I might have thought in advance that I would want validation, but now I realize that I also want validation on my terms. I want people to appreciate the things I like about my trip, not how I crossed the damn bridge or will do it again next year, only better. I want the things that leave an impression on others’ minds to be the things that are real. I don’t want to be loved, I want to be understood, and then loved for who I am. But I guess I can’t chose what people think, I can’t even be sure of what they really feel. I have enough trouble figuring that out for myself.
The more glory that my achievements brings me, the harsher the pang of guilt that tells me that my successes are false and that my failures- those things I avoid mentioning- are the resounding truth.
Here is how I have failed: I am still bulimic, I still have bulimia, it still has me. I did not stay on the trail “as long as it takes.” I am not recovered. Even after all that I gave up: my marriage, my home, my job, my life, I am still trapped.
I suppose I could’ve stayed on the trail for the additional weeks or months or years that it would take to morph into my Better Self. What I did instead was to defer to the other, lesser goals. Yes I passed the distance, put in the time. I declared my mission accomplished though a revision of the original intent. The problem with having too many goals it that they can’t all be achieved. So to realize some-but-not-all is always a bitter victory.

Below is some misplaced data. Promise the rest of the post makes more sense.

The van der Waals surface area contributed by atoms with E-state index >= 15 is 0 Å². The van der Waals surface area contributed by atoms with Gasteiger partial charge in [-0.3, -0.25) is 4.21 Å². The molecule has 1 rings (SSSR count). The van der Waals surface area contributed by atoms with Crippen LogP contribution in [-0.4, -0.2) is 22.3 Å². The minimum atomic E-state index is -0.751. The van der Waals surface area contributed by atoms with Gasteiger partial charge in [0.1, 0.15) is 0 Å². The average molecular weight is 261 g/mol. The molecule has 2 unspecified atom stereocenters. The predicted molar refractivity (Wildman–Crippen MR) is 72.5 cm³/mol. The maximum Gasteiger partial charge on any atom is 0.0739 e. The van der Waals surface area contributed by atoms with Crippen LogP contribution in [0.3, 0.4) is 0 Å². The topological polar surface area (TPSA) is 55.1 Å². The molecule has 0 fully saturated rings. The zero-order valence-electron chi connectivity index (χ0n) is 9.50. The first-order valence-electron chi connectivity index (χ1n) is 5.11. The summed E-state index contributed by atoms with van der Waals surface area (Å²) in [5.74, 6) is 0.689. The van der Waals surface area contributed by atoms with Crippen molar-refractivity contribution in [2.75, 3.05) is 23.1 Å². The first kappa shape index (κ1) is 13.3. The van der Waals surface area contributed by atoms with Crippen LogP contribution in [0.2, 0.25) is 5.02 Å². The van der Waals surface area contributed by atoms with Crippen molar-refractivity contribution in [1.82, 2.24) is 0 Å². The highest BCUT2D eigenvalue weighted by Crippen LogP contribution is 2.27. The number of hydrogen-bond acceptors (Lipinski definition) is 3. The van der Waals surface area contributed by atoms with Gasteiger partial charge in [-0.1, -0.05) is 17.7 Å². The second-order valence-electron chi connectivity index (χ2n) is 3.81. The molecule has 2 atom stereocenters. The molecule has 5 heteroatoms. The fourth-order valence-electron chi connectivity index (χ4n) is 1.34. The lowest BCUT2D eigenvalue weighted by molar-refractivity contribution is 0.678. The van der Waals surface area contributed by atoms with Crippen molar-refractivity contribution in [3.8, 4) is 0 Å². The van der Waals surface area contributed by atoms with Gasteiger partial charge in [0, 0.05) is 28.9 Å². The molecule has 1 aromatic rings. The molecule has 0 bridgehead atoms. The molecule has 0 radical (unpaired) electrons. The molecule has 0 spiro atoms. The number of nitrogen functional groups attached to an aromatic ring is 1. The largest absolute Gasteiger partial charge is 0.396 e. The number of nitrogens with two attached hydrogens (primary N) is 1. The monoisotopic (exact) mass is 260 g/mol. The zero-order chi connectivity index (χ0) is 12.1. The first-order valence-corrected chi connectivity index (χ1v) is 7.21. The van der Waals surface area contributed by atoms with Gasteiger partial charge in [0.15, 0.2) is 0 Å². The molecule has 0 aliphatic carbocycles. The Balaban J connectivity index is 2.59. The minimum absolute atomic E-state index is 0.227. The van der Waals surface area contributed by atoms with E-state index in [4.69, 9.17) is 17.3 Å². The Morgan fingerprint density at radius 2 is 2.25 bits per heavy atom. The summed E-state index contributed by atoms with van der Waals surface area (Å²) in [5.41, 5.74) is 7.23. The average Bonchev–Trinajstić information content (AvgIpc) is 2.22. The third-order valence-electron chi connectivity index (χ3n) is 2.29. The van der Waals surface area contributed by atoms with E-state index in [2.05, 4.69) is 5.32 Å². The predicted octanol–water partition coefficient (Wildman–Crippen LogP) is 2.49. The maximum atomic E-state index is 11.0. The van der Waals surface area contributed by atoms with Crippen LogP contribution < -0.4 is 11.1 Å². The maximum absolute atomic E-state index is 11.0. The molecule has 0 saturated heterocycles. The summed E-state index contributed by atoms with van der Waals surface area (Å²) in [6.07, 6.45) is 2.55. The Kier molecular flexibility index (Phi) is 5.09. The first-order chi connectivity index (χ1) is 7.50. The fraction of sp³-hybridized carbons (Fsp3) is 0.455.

And what about those promises I made at the 45th parallel? I said that I was starting a new life. I wonder if it can still be true even though I’ve clearly polluted my original ideal. It’s already clear that, whatever this new life is, it includes the struggles that haunted me in the old one. But perhaps the difference is in the end to that old duality where I was 2 people in 1 body. Where I showed only the parts of myself that I liked and created a whole hidden life to store the rest. I am merging the opposite sides, the equator and the pole, the strong and the weak, the hard and the soft, the warm and the cold. I have tried and failed to remove like a tumor all the parts of me that I don’t like. Now I will try to reincorporate them into my being. My strengths are my weaknesses. My vices are my victories. The denial is over.
Maybe my chances for recovery are no greater on the trail than elsewhere in the world. Maybe my recent struggles are as much a result of that protracted solitude as anything else. My cures have their own side effects. Maybe I have taken a powerful step but it just didn’t reach as far as I thought it would. I guess I learned that you can’t schedule an epiphany, I’m still waiting for mine. I take comfort in knowing that, even though I have not come as far as I hoped I would, I have never been closer than I am today.
This is the last post, at last.
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Beautiful Michelle–this line sticks with me “I don’t want to be loved, I want to be understood, and then loved for who I am.” Thank you so much for sharing 🙂
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This is an inspiring, insightful record of an amazing journey. I hope you print this into a book just as it is. It will be an incentive to others just as the book WILD was to you to step out of their box and see what they can do. Thanks for sharing!